June 16, 2003
Vinod spells it out--favor the entrepreneur
If you believe as I do that innovation comes from small companies, that risk taking with breakthrough ideas should be nurtured, that investment in new entrepreneurial ventures is a good thing, that the entrepreneurial energy that has fueled America's growth and is the lifeblood of Silicon Valley is to be encouraged, then we should require expensing of stock options.
The best talent will have incentives to move to the small venture backed companies. They will be better staffed to overcome the almost herculean challenges they face from the big established, usually cash rich, players. Their odds will be better and the playing field a little more level.
The Doerr v. Khosla disagreement (see background on this issue and Doerr's take from one of my earlier posts here) proves one thing: reasonable people can disagree. Smart people on both sides predict wildly different outcomes if FASB requires expensing of stock options: Doerr thinks it will hurt the valley, Khosla thinks it will help the valley, and many valley economists think it will have a negligible effect (according to Stanford economists I’ve discussed this with) while others such as James Glassman think the effect will be catastrophic.
I’ll admit that I’m not smart enough to be able to predict what will happen, and I would guess that given the amount of disagreement there is no real way of knowing whether the intended and unintended consequences will occur as predicted and whether the result will be a net positive or net negative. So in these instances I revert to core principles: is centralization good or bad? It would be wonderful to believe that every company can be judged on an even playing field—and that uniform, rigid accounting standards are needed to enable investors to compare apples to apples. But the world doesn’t work this way, and there are apples, oranges, pears and more out there, and trying to squeeze them into one set of standards just creates mush. You simply cannot put all of the information about a company into one statistic, such as earnings, and trying to do so glorifies simplification over truth.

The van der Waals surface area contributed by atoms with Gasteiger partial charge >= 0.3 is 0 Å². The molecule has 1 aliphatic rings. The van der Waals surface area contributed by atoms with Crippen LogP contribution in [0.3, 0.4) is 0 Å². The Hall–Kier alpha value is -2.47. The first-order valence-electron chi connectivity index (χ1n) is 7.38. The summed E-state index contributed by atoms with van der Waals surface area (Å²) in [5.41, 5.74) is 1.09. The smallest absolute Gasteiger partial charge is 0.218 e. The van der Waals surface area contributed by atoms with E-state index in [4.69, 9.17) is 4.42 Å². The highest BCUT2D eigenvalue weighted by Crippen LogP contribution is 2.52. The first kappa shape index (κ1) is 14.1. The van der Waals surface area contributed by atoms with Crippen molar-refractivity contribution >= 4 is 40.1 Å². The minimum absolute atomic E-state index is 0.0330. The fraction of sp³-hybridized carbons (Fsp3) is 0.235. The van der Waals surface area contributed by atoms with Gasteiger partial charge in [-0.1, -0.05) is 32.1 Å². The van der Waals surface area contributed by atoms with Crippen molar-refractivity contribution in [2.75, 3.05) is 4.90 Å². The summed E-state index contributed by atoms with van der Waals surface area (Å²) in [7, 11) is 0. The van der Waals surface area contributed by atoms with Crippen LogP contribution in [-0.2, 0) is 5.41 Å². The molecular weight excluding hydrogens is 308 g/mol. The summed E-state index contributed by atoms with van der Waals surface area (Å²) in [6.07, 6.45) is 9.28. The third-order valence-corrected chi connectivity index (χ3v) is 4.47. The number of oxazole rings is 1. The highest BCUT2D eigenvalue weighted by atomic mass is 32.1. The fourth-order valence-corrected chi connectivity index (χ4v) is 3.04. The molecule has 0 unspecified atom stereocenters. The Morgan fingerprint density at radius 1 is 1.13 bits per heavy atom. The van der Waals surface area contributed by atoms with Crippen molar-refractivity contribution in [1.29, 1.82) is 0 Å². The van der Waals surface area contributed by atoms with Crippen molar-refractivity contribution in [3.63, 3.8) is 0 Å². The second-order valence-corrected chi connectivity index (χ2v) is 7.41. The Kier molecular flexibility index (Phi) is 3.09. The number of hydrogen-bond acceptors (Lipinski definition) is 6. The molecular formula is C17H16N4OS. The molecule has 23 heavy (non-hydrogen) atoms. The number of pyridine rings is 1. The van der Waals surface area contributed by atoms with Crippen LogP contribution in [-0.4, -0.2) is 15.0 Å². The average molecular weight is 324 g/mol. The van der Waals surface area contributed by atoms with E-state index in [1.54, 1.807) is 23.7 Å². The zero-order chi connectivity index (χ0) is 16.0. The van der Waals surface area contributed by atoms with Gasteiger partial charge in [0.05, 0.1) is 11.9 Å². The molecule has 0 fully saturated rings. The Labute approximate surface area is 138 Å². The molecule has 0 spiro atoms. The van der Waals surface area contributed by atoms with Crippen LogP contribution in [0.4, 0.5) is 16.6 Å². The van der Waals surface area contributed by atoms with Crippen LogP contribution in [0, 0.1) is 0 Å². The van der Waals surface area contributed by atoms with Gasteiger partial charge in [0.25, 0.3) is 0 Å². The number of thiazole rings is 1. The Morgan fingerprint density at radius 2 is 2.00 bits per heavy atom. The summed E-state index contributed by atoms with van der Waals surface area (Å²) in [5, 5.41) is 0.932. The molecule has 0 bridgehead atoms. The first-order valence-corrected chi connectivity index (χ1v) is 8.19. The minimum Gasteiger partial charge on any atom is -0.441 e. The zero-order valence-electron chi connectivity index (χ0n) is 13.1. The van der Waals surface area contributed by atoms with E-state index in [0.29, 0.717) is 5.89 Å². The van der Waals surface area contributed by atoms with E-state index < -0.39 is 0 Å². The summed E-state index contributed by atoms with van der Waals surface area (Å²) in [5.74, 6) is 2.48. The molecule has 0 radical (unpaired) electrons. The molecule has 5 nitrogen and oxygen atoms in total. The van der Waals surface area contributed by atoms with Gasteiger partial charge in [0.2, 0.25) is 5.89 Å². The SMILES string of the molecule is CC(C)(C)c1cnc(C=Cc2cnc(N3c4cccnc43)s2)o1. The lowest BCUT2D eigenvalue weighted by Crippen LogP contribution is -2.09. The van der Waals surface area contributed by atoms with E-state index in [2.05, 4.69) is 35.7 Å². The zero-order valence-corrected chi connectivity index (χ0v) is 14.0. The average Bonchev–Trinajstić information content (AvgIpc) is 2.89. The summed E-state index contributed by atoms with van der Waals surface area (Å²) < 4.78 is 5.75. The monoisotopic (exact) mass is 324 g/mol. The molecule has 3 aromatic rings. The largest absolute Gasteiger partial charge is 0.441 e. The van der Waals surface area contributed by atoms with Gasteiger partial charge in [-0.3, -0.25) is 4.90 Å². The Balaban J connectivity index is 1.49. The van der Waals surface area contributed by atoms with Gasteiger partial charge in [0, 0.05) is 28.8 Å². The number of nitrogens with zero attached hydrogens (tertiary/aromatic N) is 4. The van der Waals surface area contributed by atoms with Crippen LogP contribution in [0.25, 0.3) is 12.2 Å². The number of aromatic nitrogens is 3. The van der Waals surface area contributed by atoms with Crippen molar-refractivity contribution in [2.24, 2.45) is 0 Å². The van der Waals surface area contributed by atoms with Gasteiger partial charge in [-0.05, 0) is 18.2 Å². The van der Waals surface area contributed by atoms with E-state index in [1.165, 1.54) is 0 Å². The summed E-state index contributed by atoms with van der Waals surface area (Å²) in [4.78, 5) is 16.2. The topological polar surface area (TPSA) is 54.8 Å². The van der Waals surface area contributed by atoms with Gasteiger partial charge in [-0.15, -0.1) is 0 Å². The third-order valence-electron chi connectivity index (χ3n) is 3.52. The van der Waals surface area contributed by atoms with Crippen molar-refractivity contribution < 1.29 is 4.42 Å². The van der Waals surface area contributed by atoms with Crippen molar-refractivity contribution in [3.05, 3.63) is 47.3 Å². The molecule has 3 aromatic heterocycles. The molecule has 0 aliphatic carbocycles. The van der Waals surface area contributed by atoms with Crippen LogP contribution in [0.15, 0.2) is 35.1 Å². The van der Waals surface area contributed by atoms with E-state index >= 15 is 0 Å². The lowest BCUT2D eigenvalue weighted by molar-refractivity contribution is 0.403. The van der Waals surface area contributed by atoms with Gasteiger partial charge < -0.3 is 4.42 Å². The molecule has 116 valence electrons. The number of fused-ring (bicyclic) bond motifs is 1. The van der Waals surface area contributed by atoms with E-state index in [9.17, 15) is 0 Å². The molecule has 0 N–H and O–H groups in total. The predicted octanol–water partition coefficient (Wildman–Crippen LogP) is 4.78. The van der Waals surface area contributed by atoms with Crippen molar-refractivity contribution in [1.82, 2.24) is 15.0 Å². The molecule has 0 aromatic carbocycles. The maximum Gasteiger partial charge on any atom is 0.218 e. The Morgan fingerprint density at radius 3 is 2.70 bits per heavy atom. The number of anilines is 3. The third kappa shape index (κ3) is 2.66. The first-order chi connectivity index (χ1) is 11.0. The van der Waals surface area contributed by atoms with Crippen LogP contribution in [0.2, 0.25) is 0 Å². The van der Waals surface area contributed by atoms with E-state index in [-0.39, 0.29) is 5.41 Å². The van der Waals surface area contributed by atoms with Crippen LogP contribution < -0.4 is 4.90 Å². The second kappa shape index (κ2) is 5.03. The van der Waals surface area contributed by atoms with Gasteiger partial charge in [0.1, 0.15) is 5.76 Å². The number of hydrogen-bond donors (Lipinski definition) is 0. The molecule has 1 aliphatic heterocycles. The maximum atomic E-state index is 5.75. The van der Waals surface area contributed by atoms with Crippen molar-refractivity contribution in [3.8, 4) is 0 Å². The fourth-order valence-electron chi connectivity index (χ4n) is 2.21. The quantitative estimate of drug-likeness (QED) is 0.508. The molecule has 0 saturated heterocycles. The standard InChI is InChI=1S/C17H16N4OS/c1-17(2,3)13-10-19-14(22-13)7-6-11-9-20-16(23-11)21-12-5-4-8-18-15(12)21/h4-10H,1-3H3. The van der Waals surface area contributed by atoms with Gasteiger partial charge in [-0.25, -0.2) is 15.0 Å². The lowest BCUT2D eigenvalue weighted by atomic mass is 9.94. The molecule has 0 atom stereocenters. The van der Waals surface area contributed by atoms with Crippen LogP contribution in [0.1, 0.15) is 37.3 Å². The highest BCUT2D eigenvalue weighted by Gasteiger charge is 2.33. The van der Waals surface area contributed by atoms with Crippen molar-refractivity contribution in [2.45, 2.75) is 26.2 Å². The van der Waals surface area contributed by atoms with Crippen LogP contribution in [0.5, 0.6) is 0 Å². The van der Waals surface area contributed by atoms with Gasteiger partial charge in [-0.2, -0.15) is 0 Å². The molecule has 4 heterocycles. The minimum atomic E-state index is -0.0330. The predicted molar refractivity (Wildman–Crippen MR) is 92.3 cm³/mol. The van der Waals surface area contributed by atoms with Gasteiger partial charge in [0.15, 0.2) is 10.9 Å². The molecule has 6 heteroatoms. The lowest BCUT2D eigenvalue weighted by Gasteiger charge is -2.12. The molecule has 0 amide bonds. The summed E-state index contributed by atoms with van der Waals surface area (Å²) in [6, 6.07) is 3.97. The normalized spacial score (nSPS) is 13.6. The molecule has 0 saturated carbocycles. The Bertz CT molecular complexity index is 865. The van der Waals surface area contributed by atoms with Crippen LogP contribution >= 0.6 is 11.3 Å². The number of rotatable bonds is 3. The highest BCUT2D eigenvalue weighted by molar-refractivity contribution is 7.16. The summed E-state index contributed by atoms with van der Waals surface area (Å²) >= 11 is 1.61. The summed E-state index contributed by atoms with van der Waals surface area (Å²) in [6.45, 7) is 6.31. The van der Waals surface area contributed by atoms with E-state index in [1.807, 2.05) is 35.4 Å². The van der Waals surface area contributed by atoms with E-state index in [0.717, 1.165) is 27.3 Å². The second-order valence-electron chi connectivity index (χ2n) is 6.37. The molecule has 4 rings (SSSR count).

Khosla may in fact be right in his calculation that mandatory expensing will favor entrepreneurs. I’m all in favor of helping entrepreneurs but also have to admit that using government to afford entrepreneurs a special advantage rubs my libertarian sensibilities the wrong way. The argument can persuasively be made that these are needed counterweights to the plethora of benefits big companies enjoy, but these types of arms races—a tax credit here for their special deduction there—almost always produce more dysfunctional systems in which governments, not entrepreneurs, investors, customers, and “the market,” are in the position to pick the winners.
Also, see Andrew Anker's take on VentureBlog.